When experts predict a recession, it’s likely that you’ll need to adjust certain strategies to remain as close to profitable as possible. Some of these strategies might include, for example, scaling back hiring, being more conservative with spend, or raising your prices.
Although raising your prices during a time of economic uncertainty isn’t unheard of and can even be expected, it’s not always the best option when consumer spending is likely to decrease.
Need some alternatives? Here are 17 ways to recession-proof your business that don’t involve price hikes. Our strategies fall into four main buckets:
- Focus on loyalty and lifetime value
- Boost your revenue streams
- Manage your inventory more effectively
- Capitalize on your key differentiators
Shift Your Focus to Loyalty and Lifetime Value
Acquiring new customers can get expensive. Focusing on loyalty and lifetime value is typically much more cost effective than trying to get new customers to make a purchase. It costs five times as much to attract a new customer than to keep a current one.
Here are several strategies you can test to strengthen your existing customers’ connection to your brand and products.
1. Personalize your customer experience
Personalized experiences have slowly morphed from a nice-to-have to a must-have. 71% of consumers actually expect brands to offer more tailored experiences and communications—without them, you run the risk of losing out on business.
Ecommerce companies can create a more personalized experience in a few ways:
- Creating search, browse, and landing page experiences that are unique to each site visitor
- Asking customers questions about their preferences to tailor their experience now and in the future
- Letting customers pick up right where they left off even after they’ve left your site
- Triggering recommendations on site that relate to what customers are clicking and converting on
How might this work? A brand new visitor on an apparel site might search for “pants.” The site responds by showing them top-selling pants, and the shoppers clicks on a pair of women’s dress pants in a tan color.
Using machine learning to process this behavior, the system identifies that this customer wants to see women’s clothes, seems to be shopping for office wear, and might have an affinity for the color tan. This information is processed instantly to show recommended items that are similar, and to inform what other products this shopper is shown across the site.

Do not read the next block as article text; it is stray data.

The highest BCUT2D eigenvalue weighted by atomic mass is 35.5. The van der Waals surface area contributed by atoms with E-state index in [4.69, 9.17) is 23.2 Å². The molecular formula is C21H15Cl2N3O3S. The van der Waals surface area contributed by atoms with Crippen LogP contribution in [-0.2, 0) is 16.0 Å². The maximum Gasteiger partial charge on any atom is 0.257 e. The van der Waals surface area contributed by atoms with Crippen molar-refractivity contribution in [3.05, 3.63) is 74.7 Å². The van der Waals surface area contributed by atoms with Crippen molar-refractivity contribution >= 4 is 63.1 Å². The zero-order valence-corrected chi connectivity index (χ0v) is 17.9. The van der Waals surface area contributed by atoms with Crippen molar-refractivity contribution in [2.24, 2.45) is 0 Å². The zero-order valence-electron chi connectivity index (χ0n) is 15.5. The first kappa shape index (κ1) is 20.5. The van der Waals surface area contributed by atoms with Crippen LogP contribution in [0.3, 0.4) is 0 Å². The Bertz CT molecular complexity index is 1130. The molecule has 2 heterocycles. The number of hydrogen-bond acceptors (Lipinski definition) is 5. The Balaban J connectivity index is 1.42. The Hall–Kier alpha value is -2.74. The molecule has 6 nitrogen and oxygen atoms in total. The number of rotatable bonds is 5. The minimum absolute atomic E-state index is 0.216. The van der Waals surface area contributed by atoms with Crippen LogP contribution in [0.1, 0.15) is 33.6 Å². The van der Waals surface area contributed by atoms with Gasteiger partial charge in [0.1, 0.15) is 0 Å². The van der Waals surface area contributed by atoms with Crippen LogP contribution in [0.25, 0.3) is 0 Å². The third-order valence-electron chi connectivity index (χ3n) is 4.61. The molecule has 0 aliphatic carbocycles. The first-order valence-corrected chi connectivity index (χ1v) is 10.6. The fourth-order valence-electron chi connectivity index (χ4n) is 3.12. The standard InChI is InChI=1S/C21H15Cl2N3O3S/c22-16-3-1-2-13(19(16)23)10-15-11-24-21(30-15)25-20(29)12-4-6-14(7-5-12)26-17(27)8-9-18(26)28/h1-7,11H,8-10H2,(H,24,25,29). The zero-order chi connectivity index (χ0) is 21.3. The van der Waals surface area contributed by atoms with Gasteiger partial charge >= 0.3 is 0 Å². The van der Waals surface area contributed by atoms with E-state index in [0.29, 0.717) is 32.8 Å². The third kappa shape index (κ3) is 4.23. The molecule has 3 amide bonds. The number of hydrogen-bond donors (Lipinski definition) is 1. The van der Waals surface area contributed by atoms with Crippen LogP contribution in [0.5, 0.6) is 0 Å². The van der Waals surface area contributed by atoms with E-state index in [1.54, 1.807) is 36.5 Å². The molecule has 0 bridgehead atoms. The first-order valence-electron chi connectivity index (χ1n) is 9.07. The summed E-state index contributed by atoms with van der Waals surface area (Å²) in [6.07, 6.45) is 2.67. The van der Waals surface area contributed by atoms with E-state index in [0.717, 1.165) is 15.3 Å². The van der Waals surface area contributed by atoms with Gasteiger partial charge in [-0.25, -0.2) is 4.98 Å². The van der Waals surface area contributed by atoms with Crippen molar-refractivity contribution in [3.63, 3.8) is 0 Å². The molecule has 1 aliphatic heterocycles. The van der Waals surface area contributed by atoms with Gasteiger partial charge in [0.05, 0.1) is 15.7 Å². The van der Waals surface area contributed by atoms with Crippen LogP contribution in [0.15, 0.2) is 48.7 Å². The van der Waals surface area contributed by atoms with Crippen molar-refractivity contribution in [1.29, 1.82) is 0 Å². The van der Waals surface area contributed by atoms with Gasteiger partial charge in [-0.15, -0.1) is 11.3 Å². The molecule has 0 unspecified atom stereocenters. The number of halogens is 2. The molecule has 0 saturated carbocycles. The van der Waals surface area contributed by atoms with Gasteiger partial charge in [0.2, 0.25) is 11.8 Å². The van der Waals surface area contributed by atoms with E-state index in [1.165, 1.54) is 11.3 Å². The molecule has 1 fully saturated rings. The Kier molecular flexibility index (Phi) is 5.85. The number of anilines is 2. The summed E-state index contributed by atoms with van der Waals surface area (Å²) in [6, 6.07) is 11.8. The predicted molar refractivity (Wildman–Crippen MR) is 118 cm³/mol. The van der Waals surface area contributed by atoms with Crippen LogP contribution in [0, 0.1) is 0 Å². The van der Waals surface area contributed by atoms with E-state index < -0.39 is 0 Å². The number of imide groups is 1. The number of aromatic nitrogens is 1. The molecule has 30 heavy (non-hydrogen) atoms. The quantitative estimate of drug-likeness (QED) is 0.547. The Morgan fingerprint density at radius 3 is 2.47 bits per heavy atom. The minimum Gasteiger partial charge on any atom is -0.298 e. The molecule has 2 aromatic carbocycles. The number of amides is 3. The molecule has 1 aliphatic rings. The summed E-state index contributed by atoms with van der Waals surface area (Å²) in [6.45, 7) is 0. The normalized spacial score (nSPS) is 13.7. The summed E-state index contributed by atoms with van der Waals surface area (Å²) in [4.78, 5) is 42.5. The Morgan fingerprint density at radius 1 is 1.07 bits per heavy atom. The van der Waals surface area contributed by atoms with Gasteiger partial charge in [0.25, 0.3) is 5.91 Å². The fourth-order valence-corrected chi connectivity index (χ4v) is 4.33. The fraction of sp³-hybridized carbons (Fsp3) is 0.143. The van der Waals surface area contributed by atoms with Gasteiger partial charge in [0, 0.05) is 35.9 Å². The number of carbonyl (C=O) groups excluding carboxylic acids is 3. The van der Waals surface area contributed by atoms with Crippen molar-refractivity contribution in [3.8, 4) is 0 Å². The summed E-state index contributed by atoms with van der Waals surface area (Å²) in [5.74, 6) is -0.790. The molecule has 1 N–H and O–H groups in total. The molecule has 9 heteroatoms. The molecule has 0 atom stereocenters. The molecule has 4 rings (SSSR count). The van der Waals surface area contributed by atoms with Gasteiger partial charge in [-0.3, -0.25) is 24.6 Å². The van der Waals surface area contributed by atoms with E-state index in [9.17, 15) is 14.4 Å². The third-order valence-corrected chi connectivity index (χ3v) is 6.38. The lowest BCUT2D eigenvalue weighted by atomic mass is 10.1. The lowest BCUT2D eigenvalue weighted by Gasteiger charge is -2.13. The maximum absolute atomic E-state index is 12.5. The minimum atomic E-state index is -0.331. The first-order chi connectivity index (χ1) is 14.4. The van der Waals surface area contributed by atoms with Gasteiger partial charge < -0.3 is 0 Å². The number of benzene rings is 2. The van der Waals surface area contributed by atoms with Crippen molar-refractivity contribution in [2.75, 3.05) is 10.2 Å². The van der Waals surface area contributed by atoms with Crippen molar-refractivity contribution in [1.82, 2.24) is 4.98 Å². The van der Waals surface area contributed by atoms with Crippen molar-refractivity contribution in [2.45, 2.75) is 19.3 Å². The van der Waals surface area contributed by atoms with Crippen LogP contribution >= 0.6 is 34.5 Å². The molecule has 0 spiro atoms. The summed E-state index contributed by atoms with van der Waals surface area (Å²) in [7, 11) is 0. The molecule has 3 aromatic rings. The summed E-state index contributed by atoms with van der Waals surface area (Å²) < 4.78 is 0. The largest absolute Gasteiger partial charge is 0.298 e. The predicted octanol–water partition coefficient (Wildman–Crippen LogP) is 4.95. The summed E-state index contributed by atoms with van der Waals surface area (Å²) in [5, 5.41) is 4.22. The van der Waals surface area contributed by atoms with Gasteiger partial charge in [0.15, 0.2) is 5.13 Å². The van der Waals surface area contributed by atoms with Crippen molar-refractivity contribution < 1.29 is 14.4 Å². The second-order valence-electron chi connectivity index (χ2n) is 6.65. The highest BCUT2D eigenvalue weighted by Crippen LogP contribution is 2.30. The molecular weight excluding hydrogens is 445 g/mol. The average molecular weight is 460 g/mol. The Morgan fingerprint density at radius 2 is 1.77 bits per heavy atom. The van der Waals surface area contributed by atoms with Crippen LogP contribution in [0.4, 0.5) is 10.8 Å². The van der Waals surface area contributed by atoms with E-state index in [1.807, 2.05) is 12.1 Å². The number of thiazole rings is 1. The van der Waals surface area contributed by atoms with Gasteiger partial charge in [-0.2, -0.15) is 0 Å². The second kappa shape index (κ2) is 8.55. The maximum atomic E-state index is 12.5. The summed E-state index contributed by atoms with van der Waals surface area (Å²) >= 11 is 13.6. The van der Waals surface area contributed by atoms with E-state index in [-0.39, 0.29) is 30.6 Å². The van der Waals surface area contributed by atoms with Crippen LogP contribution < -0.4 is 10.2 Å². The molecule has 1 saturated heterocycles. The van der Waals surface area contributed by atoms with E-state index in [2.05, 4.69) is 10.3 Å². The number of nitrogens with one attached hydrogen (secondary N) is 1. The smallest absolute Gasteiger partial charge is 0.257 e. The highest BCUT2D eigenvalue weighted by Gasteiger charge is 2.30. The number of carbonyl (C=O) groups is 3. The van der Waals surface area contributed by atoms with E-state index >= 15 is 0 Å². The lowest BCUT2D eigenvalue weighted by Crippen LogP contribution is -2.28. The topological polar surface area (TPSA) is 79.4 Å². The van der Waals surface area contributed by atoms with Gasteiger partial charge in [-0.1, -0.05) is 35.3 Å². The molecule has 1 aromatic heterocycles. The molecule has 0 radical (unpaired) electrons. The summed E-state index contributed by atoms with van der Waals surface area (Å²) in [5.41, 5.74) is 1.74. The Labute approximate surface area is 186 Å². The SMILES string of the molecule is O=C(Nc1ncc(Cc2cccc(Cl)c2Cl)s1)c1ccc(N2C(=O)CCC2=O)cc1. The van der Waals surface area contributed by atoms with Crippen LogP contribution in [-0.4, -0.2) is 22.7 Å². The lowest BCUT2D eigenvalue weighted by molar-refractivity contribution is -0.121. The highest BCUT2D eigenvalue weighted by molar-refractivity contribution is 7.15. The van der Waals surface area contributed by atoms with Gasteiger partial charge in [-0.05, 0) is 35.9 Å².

2. Invest in good UX
The experience your customers have when they visit your online business plays a huge part in increasing both loyalty and revenue. A study by Forrester found that building a well-designed, frictionless website can boost conversion rates up to 400%.
You can work on improving your ecommerce site experience in a number of ways, including but not limited to:
3. Use social proof to your advantage
Positive product reviews can drive conversion, but they also help you build loyalty, trust, and authority in your space. 82% of customers say reviews were the deciding factor as to whether or not they made a purchase.
In an economic downturn, those numbers matter—a lot.
Reviews can inspire customers to trust you and convert when displayed prominently on your website and through your email marketing. You can also leverage feedback and content from review-centric channels like Reddit and TikTok. In fact, 49% of TikTok users report that they bought a product after seeing it reviewed on the platform.
But even you don’t have the time or resources to manually sift through #TikTokMadeMeBuyIt videos, product discovery software can leverage social proof to help customers find the best products. Advanced faceted search functionality lets customers sort search results by the number of stars in ratings and reviews, and you can optimize your platform to recommend products with higher conversion rates or the highest reviews.
4. Reduce abandoned cart rates
Abandoned carts are inevitable, but reducing your abandoned cart rate is another strong alternative to raising prices.
Would-be customers get cold feet for a variety of reasons, including experiencing too much friction, getting confused by your user experience, becoming distracted by other tasks, and not being able to find a coupon code.
You can combat these by displaying promo codes through your site’s banner, not requiring login information to make a purchase, and editing your site’s design to be as seamless as possible.
Asking your customer base what they want to see and experience from you from the very start may also reduce abandoned cart rates.
For example, a product recommendation quiz lets you survey customers about what they’re looking for, so that the rest of their shopping experience with you is then tailored directly to what they input. Taking your customers’ needs into account builds trust and helps them have faith in the products that you recommend.